No Virginia governor has been forced out of office since William Smith and Francis Pierpont in the 1860's.

In 2013, Gov. Robert McDonnell was accused of corruption, trading his influence in exchange for gifts and funding from the owner of a company trying to create a drug from tobacco. Near the very end of his term, McDonnell declined an offer from Federal prosecutors to resign in exchange for a lenient sentence and he finished his four years in office in January, 2014.

That same year the governor and his wife were both convicted in Federal court and later sentenced to jail. The Richmond Style Weekly wryly noted that the only Virginia governor to be convicted of corruption included in his official portrait the statue of George Washington next to the state capitol building:8

McDonnell stands on the front porch of the mansion — a salute to its 200th anniversary during his tenure. In the background is a glimpse of the Capitol and beyond that the equestrian statue of Washington.

Those steeped in local lore cringe at the iconography. For a century and a half, wags have said that General Washington, atop his pedestal, is glaring at the lawmakers and pointing directly to the State Penitentiary — once at Belvidere and Spring streets.

The Virginia State Penitentiary with the electric chair for executions was moved to the Greensville Correctional Center and the most violent inmates are now kept at "super-max" prisons built in Wise County. Gov. McDonnell and his wife were sentenced in a Federal court and would be incarcerated in a Federal prison. Even if the state penintentiary was still located in downtown Richmond, they never would have been sent there.

Gov. Robert McDonnell (shown here in his official portrait) is the only Virginia governor to be convicted of corruption
Gov. Robert McDonnell (shown here in his official portrait) is the only Virginia governor to be convicted of corruption
Source: Roanoke Free Press, Governor Bob McDonnell’s official gubernatorial portrait)

In 2019, Governor Ralph Northam considered resigning. New reports highlighted a picture on his page of his 1984 yearbook from Eastern Virginia Medical School, showing a man dressed in "blackface" and other wearing Ku Klux Klan regalia. Northam acknowledged the old photos were racist and offensive, and admitted that he had once put black shoepolish on his face to compete in a dance contest as Michael Jackson.

Many state and local officials from the Democratic Party called for Governor Northam to resign. Instead, he chose to apologize and dedicated the rest of his term to racial healing. Demands for his ouster were muted after it was revealed that Lieutenant Governor Justin Fairfax, who would replace Northam if he resigned, had been accused of sexual assault by two women.

The demands for both Northam and Fairfax to resign were affected by the revelation that Attorney General Mark Herring had also dressed in blackface during his college years. If the Governor and the Lieutenant Governor both quit, then the Attorney General would have become governor. If he too had resigned, then the Speaker of the House would have assumed the office. Speaker Kirk Cox was a conservative Republican, while Governor Northam, Lieutenant Governor Fairfax, and Attorney General Herring were more-liberal Democrats.9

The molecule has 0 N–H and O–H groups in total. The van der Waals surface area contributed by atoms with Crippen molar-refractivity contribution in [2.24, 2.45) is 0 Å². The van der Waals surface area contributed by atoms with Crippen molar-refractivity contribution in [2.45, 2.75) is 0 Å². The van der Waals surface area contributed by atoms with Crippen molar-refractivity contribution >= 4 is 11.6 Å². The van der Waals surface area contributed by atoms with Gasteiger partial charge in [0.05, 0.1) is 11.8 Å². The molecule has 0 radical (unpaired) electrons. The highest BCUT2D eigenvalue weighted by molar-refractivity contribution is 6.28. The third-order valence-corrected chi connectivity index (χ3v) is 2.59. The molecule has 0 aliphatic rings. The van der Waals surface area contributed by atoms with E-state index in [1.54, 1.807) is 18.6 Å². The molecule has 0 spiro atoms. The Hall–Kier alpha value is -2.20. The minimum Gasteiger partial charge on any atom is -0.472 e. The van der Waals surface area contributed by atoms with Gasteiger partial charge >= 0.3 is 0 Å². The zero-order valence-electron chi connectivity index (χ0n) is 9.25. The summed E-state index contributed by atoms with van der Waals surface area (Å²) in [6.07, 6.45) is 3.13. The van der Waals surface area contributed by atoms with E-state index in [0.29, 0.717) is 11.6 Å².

Governors of Virginia

Governors Before 1776 Who Did Not Finish Their Terms of Office

Governor's Veto Authority

How the Virginia Company of London Governed the Colony of Virginia

Replacing Officials Elected State-Wide

  • Encyclopedia Virginia
  • References

    1. "The Richmond Theater Fire America's first major loss of life fire," Disastrous History, February 24, 2013,; The Hornbook of Virginia History, "Governors of Virginia," Encyclopedia Virginia, Virginia Foundation for the Humanities, January 25, 2018, (last checked February 23, 2019)
    2. John G. Deal and the Dictionary of Virginia Biography, "John Tyler (1790–1862)," Encyclopedia Virginia, Virginia Foundation for the Humanities, July 25, 2016,; The Hornbook of Virginia History, "Governors of Virginia," Encyclopedia Virginia, Virginia Foundation for the Humanities, January 25, 2018, (last checked February 24 2019)
    3. "Governor Littleton Waller Tazewell," National Governors Association,; Matthew Page Andrews, Virginia, the Old Dominion, Dietz Press, 1963, p.451, (last checked February 24 2019)
    4. "Governor Thomas Walker Gilmer," National Governors Association, (last checked February 24 2019)
    5. Virginia General Assembly, "Virginia Constitution, 1851," in Virginia Civics, Item #519, (last checked December 27, 2017)
    6. "Governors of Virginia," from The Hornbook of Virginia History, Encyclopedia Virginia, January 21, 2014, (last checked February 19, 2015)
    7. Brent Tarter, "Henry Horatio Wells (1823–1900)," Encyclopedia Virginia, Virginia Foundation for the Humanities, July 19, 2016,; Kevin T. Barksdale, "Francis Harrison Pierpont (1814–1899)," Encyclopedia Virginia, Virginia Foundation for the Humanities, November 19, 2015, (last checked February 23, 2019)
    8. "Picture of Politics," Richmond Style Weekly, January 7, 2014, (last checked February 23, 2015) 9. "The Furor in Virginia Has Quieted," The Atlantic, February 18, 2019, (last checked February 24, 2019)